WASHINGTON, July 11 -- When Asiana flight 214 crashed on the runway of San Francisco International Airport, the first pieces of information that surfaced were tweets from passengers.
Use of Social media is changing the way people prepare for, respond to, and recover from disasters.
At a hearing Tuesday, a House Homeland Security subcommittee explored, through the lens of the recent disasters, how social media are transforming the way the Federal Emergency Management Agency and others handle disasters.
Rep. Susan Brooks, R-Ind., the panel’s chairwoman praised the effectiveness of social media use in emergency management efforts in Hurricane Sandy, Oklahoma tornadoes and the Boston bombings.
One in five Americans has used an emergency response app, according to an infographic created by the University of San Francisco. The infographic, shown at the hearing, also indicates one in three Americans expects help to arrive within an hour of posting on social media.
Suzanne C. DeFrancis, public affairs officer at American Red Cross, testified about how far the Red Cross has advanced electronically since the earthquake in Haiti in 2010.
“The American Red Cross saw tweets from people trapped under collapsed buildings,” she said. “Like many other disaster relief organizations and emergency responders at that time, the American Red Cross did not have an efficient way to process and respond to this information.”
In March, 2012, American Red Cross opened their Digital Operations Center in Washington. The digital center engages in active “social-listening,” sifting through, analyzing and categorizing millions of pieces of social data that sprout up in the wake of an emergency.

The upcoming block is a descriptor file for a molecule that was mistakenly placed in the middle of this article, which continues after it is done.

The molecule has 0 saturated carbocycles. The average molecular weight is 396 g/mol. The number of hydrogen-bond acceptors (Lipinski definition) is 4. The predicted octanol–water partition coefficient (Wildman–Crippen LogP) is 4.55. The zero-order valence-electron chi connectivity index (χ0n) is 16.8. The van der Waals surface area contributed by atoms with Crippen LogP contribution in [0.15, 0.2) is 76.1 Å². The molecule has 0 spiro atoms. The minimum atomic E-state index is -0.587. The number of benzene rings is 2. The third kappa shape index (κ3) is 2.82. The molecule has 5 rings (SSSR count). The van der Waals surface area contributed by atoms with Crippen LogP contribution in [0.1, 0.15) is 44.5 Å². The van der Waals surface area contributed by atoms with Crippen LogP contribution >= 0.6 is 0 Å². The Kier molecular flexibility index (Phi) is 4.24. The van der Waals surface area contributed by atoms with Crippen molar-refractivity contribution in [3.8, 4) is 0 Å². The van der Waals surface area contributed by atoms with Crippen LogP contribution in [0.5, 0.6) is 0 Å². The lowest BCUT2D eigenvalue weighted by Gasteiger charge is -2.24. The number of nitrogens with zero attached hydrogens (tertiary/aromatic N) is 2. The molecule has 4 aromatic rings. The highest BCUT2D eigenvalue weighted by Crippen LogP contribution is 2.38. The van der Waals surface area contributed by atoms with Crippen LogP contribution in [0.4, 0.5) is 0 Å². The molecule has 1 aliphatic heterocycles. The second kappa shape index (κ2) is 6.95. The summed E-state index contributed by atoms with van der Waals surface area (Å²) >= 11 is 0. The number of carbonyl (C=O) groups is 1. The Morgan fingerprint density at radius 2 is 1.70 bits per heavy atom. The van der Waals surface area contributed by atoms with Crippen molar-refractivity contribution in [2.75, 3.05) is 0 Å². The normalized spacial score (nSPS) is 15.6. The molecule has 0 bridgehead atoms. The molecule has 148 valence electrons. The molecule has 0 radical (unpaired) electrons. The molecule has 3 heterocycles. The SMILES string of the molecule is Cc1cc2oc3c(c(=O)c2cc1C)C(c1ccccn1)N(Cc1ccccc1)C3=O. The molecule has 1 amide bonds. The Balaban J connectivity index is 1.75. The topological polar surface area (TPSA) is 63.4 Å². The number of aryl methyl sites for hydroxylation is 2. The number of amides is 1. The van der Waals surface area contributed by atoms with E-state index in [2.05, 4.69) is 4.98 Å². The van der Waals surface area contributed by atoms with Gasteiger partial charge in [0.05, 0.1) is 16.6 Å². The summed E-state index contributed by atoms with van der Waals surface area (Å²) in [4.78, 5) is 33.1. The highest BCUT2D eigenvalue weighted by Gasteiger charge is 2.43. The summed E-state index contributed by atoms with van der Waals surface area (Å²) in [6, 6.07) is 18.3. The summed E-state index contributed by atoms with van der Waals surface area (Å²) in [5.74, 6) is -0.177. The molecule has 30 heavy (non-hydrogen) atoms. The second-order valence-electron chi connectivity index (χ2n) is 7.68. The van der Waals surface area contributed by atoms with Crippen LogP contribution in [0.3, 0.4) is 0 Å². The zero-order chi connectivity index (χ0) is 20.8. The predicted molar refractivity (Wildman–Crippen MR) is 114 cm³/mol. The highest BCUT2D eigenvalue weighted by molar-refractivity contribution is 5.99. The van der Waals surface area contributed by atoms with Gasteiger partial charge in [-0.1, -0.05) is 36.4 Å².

The digital team, then sends actionable information to Red Cross staffers and volunteers at disaster sites and command centers to help in decision making.
FEMA also uses social media, but in a more automated and multi-faceted way, said Shayne Adamski testifying on behalf of the agency. Adamski, the senior manager of digital engagement, said FEMA has capabilities to analyze large quantities of data automatically.
FEMA also works with web companies such as Google by providing data in an open data format that is dynamic and can be machine read. Google uses this data to create crisis maps that show the extent of damage and relief efforts locations.
Albert Ashwood, director of the Oklahoma Department of Emergency Management, testified that social media helped his agency deal with the influx of information following the tornadoes that hit the state last month:
“I personally do not have a Facebook page, nor do I know how to tweet, but I understand the importance of social media.”
One of the biggest challenges in using social media is maintaining credibility.
Rep. Brooks said, “We must be mindful of how misleading, faulty, or malicious information or pictures can escalate quickly on social media sites and potentially negatively affect response efforts.” To combat this, FEMA launched a rumor control site, which Rep. Eric Swalwell, D-Calif., likened to the myth-busting website Snopes.
“We saw that the same rumors kept rearing their heads back up,” Adamski said. The FEMA site amplifies verified information and corrects any misinformation about disaster services, Adamski said. Though the agencies have been making headway, members of Broooks’ emergency preparedness, response and communications subcommittee , as well as a panel of witnesses, agreed much more needs to be done.
“Social media is an evolutionary process,” Ashwood said. “We need to make sure that we stay as close to the curve as possible.”